6
3.2%
12,364.50
Measuring, Analyzing, and Controlling Instruments
5
2.7%
9,981.81
4
2.2%
23,130.12
General Merchandise Stores
10
5.4%
266,011.32
Miscellaneous Retail
28
15.1%
61,288.99
Insurance Carriers
94
50.8%
48,573.52
2
1.1%
551.56
Health Services
34
18.4%
7,342.39
Engineering, Accounting, Research and Management
2
1.1%
4,062.02
Total events
185
100%
50,905.95
Table 2
Descriptive statistics

Mean
SD
min
Q1
Q2
Q3
Max
Severity
8.58
2.05
6.22
7.19
8.18
9.27
18.18
Year
4.78
2.37
1.00
3.00
5.00
7.00
9.00
MarketCap
9.60
1.88
5.50
8.12
10.08
10.94
12.73
RoE
7.85
35.71
–445.14
5.48
11.14
17.37
51.86
IntAssets
9.62
17.99
0.00
0.96
4.96
9.79
100.00
DebtToCaptial
45.85
30.98
0.00
32.86
40.77
48.46
183.24
SSN
0.18
0.39
0.00
0.00
0.00
0.00
1.00

## 5 Results

Table 3 provides an overview of the abnormal returns. In the first event period [-1, + 1] the mean cumulative abnormal return (CARCAPM) is + 0.20% and fairly close to the abnormal return [0,0] (+ 0.12%). While the third window [-1, + 3] is slightly higher at + 0.41%, whereas the fourth window [-3, + 3] is only slightly negative. While these results might seem counterintuitive, given the fact that data breaches should be considered negative events, they are in line with more recent findings of similar studies which similarly observed positive CARs in more recent time periods (Goel and Shawky 2014; McShane and Nguyen 2020). Furthermore, over half of the reported data breaches in this sample affected fewer than 4.000 individuals. Compared to other studies, especially those relying on information from Lexis/Nexis or CNET, these smaller cases would not have been part of a sample. Consequently, given the reach of big data breaches, it is fair to assume that investors would not typically base their investment decisions on minor data breaches affecting 501 or so individuals.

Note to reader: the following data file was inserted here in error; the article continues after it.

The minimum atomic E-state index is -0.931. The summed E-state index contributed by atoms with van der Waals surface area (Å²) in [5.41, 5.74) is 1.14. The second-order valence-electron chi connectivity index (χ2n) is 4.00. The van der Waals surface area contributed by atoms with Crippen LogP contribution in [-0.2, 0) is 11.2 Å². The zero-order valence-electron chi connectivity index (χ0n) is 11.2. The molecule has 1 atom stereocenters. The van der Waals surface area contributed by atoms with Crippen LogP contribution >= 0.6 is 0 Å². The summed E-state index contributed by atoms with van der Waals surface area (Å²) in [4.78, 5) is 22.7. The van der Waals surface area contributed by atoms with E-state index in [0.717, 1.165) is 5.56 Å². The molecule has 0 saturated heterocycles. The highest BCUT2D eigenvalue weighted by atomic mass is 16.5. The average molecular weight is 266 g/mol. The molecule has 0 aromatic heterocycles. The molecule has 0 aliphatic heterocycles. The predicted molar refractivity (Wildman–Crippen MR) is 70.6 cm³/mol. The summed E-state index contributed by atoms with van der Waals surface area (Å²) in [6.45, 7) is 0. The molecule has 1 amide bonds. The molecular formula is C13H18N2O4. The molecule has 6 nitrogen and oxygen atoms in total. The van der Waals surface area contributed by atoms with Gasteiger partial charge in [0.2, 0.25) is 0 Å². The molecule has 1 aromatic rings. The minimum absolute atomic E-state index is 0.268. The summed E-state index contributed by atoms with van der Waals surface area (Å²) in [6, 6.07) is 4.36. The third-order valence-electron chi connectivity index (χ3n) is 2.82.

Table 3
Results of full sample statistical analysis using CAPM
Event window
Sample size
Median CAR
Mean CAR
t statistic
p-value
[-1, + 1]
185
–0.0011
0.0020
0.7688
0.4430
[0,0]
185
0.0007
0.0012
0.8480
0.3975
[-1, + 3]
185
0.0004
0.0041
1.2359
0.2181
[-3, + 3]
185
–0.0038
-0.0006
–0.1674
0.8672
Table 4 provides an overview of the multivariate analyses. Overall, the adjusted R2 indicates a high explanatory power compared with other recent studies of this type (Kamiya 2018; McShane and Nguyen 2020; Song et al. 2017). The variable Severity is negative and highly significant which indicates that investors consider the severity of a data breach. The variable Year is significant and positive which is in line with the findings of McShane and Nguyen (2020) that investors’ reactions to the announcement of a data breach is increasingly less negative or even positive. Overall, the results support hypothesis 1.
Table 4
Regression analysis of stock market reactions to data breaches
Variables
CARCAPM [–1 + 1]
CARCAPM [–1 + 1]
CARCAPM [–1 + 1]
Severity
–0.00316**
–0.00398***
–0.00396***
(–2.435)
(–2.635)
(–2.607)
Year
0.00319*
0.00379**
0.00350**
(1.861)
(2.200)
(2.154)
MarketCap
–0.00496**
–0.00521**
–0.00506**
(–2.293)
(–2.465)
(–2.443)
RoE
0.000141***
0.000146***
0.000154***
(3.600)
(2.619)
(2.648)
Int_Assets
2.50e-05
7.64e-05***
7.57e-05***
(0.942)
(3.338)
(3.344)
DebtToCapital
3.74e-05
–8.11e-05
–8.25e-05
(0.259)
(–0.574)
(–0.579)
HospitalsClinics

–0.000962
–0.00236
(–0.0411)
(–0.0994)
OtherHealthServices

–0.0364
–0.0374
(–1.238)
(–1.267)
Retail

–0.0178
–0.0216
(–0.792)
(–0.920)
ChemicalsAndMeasuring

–0.0543*
–0.0579**
(–1.955)
(–2.012)
Insurance

–0.0181
–0.0206
(–0.777)
(–0.863)
SSN

–0.00813
(–1.483)
Constant
0.0582**
0.0874**
0.0912**
(2.539)
(2.177)
(2.200)
Observations
185
185
185
R–squared
0.101
0.187
0.193
Cluster
Robust
Robust
Robust
0.0702
0.135
0.137
VIF max
1.223
5.302
5.489
Robust t-statistics in parentheses
*** p < 0.01, ** p < 0.05, * p < 0.1